Still, few authors have had the tenacity of Jones, who traces the sexual revolution back to its Enlightenment roots, and as carefully as anyone can desire shows the dependency of Sade and Shelley on Weishaupt's infamous Illuminati techniques. Not content with that coup, Jones pulls in Freud and Jung, damning them with their own words. Advertising and other forms of social control get their own skewers as well.
In short, Libido Dominandi (note the serious pun in the title) is what everyone needs to know about how the power elite keeps the little guy under control, materially impoverished, and spiritually destitute.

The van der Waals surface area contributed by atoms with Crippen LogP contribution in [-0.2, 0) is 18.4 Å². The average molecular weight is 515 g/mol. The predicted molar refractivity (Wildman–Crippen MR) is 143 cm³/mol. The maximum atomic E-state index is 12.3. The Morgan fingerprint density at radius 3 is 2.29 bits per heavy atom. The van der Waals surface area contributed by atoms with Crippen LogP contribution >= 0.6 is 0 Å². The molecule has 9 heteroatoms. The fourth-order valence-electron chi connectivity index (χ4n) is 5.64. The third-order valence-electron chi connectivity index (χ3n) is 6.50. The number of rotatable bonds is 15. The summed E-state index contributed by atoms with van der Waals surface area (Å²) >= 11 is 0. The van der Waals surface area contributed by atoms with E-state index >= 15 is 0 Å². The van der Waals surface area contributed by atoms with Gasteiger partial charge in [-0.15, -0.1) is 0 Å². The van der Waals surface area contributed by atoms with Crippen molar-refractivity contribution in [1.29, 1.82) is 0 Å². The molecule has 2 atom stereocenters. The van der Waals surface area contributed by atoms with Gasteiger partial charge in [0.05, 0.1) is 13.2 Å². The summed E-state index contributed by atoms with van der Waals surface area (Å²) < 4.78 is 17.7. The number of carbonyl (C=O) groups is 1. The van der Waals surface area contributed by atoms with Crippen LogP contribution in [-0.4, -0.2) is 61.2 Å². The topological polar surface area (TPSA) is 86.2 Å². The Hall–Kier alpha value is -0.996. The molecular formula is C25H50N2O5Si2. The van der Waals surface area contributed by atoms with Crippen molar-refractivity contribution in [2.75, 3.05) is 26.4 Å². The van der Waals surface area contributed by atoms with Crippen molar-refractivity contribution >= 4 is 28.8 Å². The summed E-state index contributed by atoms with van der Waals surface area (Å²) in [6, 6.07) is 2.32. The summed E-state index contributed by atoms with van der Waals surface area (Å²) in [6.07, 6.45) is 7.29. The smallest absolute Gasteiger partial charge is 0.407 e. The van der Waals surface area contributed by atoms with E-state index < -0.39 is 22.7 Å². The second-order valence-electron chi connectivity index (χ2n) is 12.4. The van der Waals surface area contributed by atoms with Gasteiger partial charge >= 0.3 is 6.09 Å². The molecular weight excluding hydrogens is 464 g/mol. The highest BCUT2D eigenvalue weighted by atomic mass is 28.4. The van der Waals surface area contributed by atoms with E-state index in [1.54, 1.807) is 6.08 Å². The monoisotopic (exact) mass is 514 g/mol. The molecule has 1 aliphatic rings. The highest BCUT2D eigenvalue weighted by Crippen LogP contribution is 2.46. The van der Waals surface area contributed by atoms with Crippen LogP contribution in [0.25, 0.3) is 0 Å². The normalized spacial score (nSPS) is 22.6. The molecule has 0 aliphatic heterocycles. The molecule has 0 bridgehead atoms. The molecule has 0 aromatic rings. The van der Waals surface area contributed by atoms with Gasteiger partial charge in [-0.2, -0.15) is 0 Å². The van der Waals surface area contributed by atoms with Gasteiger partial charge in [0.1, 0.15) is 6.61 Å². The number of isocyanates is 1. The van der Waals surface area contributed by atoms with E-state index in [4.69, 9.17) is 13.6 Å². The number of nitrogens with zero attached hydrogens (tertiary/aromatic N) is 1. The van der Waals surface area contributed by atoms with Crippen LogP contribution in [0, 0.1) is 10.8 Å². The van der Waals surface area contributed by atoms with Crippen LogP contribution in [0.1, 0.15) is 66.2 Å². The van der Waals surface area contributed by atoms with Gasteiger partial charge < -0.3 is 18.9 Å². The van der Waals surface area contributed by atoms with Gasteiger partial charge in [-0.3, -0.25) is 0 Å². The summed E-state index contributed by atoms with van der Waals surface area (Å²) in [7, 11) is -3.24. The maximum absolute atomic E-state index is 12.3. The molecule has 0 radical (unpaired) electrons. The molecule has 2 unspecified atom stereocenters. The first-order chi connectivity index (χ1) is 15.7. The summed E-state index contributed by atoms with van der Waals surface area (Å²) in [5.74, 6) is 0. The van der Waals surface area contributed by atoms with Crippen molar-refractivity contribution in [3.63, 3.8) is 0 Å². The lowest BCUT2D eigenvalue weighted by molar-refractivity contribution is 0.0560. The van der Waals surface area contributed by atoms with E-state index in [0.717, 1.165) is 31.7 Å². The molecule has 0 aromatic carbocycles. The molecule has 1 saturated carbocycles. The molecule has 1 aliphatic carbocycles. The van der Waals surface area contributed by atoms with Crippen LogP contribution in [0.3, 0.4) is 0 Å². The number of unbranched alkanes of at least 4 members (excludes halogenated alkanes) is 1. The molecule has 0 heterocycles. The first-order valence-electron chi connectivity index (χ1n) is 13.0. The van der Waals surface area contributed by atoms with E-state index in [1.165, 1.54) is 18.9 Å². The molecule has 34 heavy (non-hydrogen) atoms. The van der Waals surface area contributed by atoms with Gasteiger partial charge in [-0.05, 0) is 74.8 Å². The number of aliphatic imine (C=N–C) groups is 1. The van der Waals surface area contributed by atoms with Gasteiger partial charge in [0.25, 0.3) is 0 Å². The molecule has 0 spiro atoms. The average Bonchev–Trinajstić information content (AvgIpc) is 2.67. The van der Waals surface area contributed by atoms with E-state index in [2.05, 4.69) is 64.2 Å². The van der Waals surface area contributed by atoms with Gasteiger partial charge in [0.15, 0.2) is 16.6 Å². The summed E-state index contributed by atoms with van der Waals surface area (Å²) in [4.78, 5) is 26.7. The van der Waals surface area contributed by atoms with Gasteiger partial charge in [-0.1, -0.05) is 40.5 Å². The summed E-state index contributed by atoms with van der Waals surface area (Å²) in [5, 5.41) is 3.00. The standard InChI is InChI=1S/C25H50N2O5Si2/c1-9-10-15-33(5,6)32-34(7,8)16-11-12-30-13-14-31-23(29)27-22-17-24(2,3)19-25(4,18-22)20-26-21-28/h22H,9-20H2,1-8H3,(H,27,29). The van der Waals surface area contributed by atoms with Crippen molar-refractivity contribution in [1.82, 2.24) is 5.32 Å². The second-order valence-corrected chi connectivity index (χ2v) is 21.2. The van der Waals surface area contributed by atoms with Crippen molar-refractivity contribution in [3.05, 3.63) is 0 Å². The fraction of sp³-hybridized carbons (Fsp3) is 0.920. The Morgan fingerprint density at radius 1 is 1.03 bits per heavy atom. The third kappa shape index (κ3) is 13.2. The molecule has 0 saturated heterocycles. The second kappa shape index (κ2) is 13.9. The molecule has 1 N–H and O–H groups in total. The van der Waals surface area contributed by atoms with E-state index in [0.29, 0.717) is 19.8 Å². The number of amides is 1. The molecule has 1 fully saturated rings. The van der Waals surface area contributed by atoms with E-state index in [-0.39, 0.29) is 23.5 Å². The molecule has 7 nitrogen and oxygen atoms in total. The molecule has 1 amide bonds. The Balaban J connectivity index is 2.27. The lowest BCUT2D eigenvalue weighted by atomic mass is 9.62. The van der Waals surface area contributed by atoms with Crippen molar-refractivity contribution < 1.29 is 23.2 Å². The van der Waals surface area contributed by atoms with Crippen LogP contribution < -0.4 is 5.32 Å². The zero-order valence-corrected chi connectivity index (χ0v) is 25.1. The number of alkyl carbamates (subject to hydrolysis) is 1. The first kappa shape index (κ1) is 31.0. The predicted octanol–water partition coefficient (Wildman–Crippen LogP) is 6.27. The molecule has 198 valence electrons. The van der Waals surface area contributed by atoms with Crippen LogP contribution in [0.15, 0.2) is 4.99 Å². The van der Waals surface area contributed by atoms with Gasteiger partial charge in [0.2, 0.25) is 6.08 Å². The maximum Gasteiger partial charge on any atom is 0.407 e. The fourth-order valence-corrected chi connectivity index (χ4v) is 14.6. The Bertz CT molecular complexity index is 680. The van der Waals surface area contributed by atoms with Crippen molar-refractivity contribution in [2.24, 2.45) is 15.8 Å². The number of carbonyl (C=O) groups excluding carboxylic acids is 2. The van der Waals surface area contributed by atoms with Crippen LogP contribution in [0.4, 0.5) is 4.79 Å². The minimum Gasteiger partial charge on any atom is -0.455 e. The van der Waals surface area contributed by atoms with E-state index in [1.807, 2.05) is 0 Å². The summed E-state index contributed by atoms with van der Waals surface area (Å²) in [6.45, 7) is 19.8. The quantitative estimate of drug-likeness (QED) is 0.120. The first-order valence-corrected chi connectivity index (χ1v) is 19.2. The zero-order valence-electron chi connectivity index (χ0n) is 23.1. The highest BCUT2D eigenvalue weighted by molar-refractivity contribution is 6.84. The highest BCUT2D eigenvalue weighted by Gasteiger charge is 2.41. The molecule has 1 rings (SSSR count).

If you can't find the time to read 600 pages, get the short version, Monsters of the Id, which is less well documented, but somewhat more entertaining.
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78 of 84 people found the following review helpful By Michael S. Swisher on February 17, 2003
Format: Hardcover Verified Purchase